A renowned novelist, Wright Morris has been a pioneering spirit in combining the photographic image and the printed word. His synthesis of these art forms prefigured the current interest in narrative art, in which words are added to pictures or photographs. Employing a kind of "snapshot" aesthetic in an early novel The Man Who Was There (1945), Morris revealed the temperament and nature of the central character Agee Ward by describing the contents of Ward's photo album. Morris struck a familiar chord with his audience, for the ubiquitous family album has become a token of American life. With this novel, Morris disclosed a sensitivity for homely details, and for the medium of photography itself. Later, in three unprecedented photo-text publications-The Inhabitants (1946) The Home Place (1948) and God's Country and My People (1968)-Morris paired his photographs and prose in a singular manner. Each photograph faced a page of text, so that one complemented the other. The photographs did not illustrate the text, nor did the text describe the subjects of the photographs. According to Morris, "They are two aspects of the same impression." (Wright Morris: Structures and Artifacts, Lincoln University of Nebraska, Sheldon Memorial Art Gallery, 1975, p. 112). The majority of photographs in this MATRIX exhibition have been selected from these three photo-texts. Taken between 1936 and 1950, many of the images have received a great deal of exposure through various publications, but have rarely been seen as individual prints.
Morris holds a unique place among photographers of the past century. His work documents a particular time in American history, similar in some ways to Eug?ne Atget's eloquent photographs of Paris at the turn of the century. Photographs by Morris have also been compared to those of Walker Evans, one of the Farm Security Administration photographers. An acute sense of composition and framing, and critical attention to detail is evident in photographs by both Mrris and Evans. Evans, however, was a member of a propagandistic group which strove to expose the stark poverty and privation of the 30s. Morris, on the other hand, captures the spirit of a past "inhabitant" in the time-worn objects and structures that were common to daily living. Though his lucid images testify to some of the hardships of the 40s, Morris respects the integrity of his subjects, preserving the treasured memories that they contain.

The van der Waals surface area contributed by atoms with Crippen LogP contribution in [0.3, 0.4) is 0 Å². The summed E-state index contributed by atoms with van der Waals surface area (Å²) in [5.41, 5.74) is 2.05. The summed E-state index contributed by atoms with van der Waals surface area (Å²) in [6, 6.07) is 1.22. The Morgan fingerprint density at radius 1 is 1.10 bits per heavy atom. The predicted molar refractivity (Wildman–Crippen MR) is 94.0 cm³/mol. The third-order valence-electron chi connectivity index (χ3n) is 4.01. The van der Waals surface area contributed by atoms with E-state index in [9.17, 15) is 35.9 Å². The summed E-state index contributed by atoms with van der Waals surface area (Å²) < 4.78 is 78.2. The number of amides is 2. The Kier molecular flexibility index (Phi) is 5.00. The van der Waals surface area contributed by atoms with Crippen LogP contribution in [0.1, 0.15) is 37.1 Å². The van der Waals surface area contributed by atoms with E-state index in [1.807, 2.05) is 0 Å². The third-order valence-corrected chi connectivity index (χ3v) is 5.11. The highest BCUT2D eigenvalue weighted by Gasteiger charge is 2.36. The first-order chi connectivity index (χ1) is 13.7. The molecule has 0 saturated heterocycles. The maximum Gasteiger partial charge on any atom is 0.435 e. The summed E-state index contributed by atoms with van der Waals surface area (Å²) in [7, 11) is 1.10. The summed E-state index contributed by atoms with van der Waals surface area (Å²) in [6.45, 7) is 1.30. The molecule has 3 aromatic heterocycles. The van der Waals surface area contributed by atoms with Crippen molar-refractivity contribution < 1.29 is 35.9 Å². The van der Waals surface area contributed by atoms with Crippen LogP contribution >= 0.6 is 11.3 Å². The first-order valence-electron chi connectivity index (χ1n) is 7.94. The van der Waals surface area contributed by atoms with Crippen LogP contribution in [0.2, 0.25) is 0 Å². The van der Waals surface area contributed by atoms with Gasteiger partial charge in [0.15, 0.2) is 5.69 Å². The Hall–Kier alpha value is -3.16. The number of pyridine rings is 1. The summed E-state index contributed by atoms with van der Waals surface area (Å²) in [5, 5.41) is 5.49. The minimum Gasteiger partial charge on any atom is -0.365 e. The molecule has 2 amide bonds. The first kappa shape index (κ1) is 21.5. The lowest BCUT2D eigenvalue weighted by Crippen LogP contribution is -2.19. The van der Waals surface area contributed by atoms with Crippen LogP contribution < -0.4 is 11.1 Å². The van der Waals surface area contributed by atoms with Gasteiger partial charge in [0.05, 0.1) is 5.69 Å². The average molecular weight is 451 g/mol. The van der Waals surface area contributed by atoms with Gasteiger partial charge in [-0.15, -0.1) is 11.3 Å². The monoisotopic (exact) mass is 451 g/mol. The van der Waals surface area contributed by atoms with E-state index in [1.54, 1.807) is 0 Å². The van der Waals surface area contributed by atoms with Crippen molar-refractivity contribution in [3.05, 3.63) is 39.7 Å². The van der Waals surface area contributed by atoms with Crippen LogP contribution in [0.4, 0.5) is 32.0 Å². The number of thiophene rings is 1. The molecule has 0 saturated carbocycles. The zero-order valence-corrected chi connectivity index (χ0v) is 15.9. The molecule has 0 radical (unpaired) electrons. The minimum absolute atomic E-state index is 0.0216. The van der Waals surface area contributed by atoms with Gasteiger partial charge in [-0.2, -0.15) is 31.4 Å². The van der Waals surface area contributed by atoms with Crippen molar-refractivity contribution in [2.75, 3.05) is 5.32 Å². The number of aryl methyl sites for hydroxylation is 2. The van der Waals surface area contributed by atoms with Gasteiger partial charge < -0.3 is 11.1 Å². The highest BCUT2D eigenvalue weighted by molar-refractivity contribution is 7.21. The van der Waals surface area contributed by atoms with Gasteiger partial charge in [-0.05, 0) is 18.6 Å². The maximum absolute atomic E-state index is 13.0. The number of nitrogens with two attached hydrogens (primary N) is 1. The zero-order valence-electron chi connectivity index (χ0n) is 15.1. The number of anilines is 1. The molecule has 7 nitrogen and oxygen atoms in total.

Morris confronts the subjects of his photographs directly, rarely angling the viewpoint. He claims, "It was crucial that the photographs achieve both a particular and general statement. This may have led me to prefer the direct frontal stance-face to face to the fact-as in early daguerreotype portraits. No interpretations were necessary: it was sufficient to let the subject speak for itself." (Wright Morris: Structures and Artifacts, Lincoln, University of Nebraska, Sheldon Memorial Art Gallery, 1957, p. 112).
All of Morris' photographs are taken in natural sunlight. Structures photographed outdoors, such as Farmhouse in Winter, Near Lincoln, 1941, are infused with the luminosity of vast Midwestern skies, a reference to the Nebraska countryside where Morris grew up. Many of the images are structured around specific geometric shapes such as a rectangular building, a circular basket of corn, or a square wooden chair. By focusing upon basic configurations within the landscape or a home, Morris invites the viewer to contemplate the vernacular character of the artifacts and structures he photographs.
Morris' image of Barber Chair, 1947, perhaps epitomizes his pictorial interests. The well-worn chair is open-armed and inviting. In his book God's Country and My People, one learns that customers who sit in this chair are treated to a story about their progenitors by the barber Eddie Cahow. Rather than a discarded remnant from a forgotten age, the chair has become a mnemonic device, heavy with generations of buried family stories. Morris has often written about and photographed this chair, investing it with a sense of relevance and importance. As a result of his attention, Eddie Cahow's barber chair is now recognized as an icon-a valued symbol of the past-and is housed in a Nebraska museum.
Wright Morris was born in Central City, Nebraska in 1910. He has received three Guggenheim Fellowships (1942, 1947, 1954); the National Book Award (1956); and a grant from the Rockefeller Foundation (1967). Morris holds honorary doctorates from Westminster College (Missouri), the University of Nebraska and Pomona College (California), and is a Senior Fellow of the National Endowment for the Humanities. He was a professor of literature at San Francisco State University from 1962-1975. Wright Morris and his wife Jo make their home in Mill Valley, California.